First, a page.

Sustainable Spaces with Psychological Values: Historical Architecture as Reference Book for Biomimetic Models with Biophilic Qualities
Type
journal article
Year
2015
Biomimicry is a growing area of interest in architecture due to the potentials it offers for innovative architectural solutions and for more sustainable, regenerative built environment. Yet, a growing body of research identified various deficiencies to the employment of this approach in architecture. Of particular note is that: first, some biomimetic technologies are not inherently more sustainable or Nature-friendly than conventional equivalents; second, they lack any spatial expression of Nature and are visually ill integrated into it. In a trial to redeem these deficiencies, this paper suggests a framework for more sustainable strategy that combines this approach with the relative approach of "Biophilia", with reference to examples from historical architecture. Using pioneering strategies and applications from different historical styles, the paper shows that the combination of these two approaches may lead to enhanced outcomes in terms of sustainability as well as human psychology and well-being. In doing so, architects may go beyond simply mimicking Nature to synthesizing architecture in tune with it and bringing in bio-inspired solutions that is more responsive to human needs and well being.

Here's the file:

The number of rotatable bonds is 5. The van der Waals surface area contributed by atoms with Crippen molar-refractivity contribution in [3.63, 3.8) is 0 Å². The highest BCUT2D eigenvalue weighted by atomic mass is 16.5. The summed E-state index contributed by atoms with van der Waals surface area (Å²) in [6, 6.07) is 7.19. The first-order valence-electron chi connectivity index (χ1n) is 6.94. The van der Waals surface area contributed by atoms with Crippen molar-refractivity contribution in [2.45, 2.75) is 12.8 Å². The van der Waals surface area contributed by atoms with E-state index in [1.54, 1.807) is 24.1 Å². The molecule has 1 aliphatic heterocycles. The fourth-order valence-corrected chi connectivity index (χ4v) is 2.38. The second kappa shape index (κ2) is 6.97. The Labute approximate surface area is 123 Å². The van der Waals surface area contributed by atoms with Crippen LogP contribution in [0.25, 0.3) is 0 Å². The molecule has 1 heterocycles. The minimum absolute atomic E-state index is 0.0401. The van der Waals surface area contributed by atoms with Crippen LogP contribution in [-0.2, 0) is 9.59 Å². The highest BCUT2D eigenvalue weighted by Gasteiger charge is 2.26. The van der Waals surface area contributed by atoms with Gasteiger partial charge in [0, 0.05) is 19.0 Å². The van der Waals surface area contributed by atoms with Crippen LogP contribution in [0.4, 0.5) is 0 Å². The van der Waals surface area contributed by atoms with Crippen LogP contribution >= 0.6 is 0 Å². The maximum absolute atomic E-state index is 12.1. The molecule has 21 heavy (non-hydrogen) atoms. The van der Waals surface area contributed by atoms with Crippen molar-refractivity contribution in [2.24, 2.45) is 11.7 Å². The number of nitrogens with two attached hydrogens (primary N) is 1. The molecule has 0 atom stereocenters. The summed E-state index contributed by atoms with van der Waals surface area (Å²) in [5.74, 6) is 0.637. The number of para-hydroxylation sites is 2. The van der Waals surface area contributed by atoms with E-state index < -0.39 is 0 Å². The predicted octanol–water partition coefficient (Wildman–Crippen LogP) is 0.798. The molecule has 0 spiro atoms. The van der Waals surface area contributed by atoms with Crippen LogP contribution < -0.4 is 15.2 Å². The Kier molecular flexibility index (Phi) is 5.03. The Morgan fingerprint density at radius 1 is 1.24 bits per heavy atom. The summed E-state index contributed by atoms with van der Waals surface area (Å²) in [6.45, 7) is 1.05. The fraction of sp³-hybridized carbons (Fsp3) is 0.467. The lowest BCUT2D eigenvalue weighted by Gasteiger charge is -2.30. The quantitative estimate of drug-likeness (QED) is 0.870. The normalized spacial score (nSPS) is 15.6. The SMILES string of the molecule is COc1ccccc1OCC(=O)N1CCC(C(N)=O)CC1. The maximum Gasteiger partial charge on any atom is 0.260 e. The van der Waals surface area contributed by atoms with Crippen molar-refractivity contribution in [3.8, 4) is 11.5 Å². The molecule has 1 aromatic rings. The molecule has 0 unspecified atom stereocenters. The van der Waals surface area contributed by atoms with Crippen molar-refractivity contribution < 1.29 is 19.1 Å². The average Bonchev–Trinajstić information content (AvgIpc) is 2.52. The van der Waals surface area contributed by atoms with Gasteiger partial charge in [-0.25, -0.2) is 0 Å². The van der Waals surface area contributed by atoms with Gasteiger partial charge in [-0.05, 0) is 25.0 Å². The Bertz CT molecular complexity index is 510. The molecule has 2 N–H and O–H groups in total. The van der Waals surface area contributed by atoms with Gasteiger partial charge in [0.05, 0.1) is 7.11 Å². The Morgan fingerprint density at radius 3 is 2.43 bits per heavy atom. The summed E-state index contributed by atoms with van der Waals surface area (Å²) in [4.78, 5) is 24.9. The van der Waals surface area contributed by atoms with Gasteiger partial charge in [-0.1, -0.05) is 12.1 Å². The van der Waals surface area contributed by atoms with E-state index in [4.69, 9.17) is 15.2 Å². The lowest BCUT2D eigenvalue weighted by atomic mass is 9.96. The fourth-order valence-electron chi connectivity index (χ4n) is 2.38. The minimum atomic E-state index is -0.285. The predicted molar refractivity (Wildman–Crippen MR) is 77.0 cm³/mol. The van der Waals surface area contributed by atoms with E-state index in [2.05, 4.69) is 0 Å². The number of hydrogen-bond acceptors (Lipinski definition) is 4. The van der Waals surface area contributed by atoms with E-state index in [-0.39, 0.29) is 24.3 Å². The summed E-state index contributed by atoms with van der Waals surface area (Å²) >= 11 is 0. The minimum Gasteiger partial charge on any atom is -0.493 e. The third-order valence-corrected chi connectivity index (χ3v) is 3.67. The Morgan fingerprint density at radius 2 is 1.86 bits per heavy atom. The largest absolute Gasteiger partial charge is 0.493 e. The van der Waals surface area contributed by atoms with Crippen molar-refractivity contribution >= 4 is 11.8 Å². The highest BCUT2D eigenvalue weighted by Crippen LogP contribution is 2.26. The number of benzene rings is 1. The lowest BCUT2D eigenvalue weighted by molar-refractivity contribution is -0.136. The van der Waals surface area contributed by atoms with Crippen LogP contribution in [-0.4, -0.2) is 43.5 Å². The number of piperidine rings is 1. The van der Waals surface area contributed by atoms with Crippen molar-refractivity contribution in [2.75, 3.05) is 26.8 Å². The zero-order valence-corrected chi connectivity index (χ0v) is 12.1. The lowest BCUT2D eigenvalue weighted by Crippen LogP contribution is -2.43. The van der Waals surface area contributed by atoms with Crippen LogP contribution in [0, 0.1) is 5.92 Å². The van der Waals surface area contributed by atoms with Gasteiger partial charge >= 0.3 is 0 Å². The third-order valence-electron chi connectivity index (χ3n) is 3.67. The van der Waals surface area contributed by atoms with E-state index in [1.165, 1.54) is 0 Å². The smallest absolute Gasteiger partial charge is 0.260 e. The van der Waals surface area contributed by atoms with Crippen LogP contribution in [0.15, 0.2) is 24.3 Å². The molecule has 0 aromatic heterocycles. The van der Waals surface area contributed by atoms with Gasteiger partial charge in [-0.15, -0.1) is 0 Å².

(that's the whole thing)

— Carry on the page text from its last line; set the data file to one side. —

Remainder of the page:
Keywords: Biomimicry; Biomimetic architecture; Biophilia; Biophilic design; Sustainable design
Citation
Ramzy, Nelly Shafik. "Sustainable Spaces with Psychological Values: Historical Architecture as Reference Book for Biomimetic Models with Biophilic Qualities." Archnet-IJAR: International Journal of Architectural Research, vol. 9, issue 2 (2015): 248-267.
Parent Publications
Copyright
Nelly Ramzy, licensed under CC BY-NC-ND
Language
English
Keywords
sustainable design
biomimetics
biomimetic architecture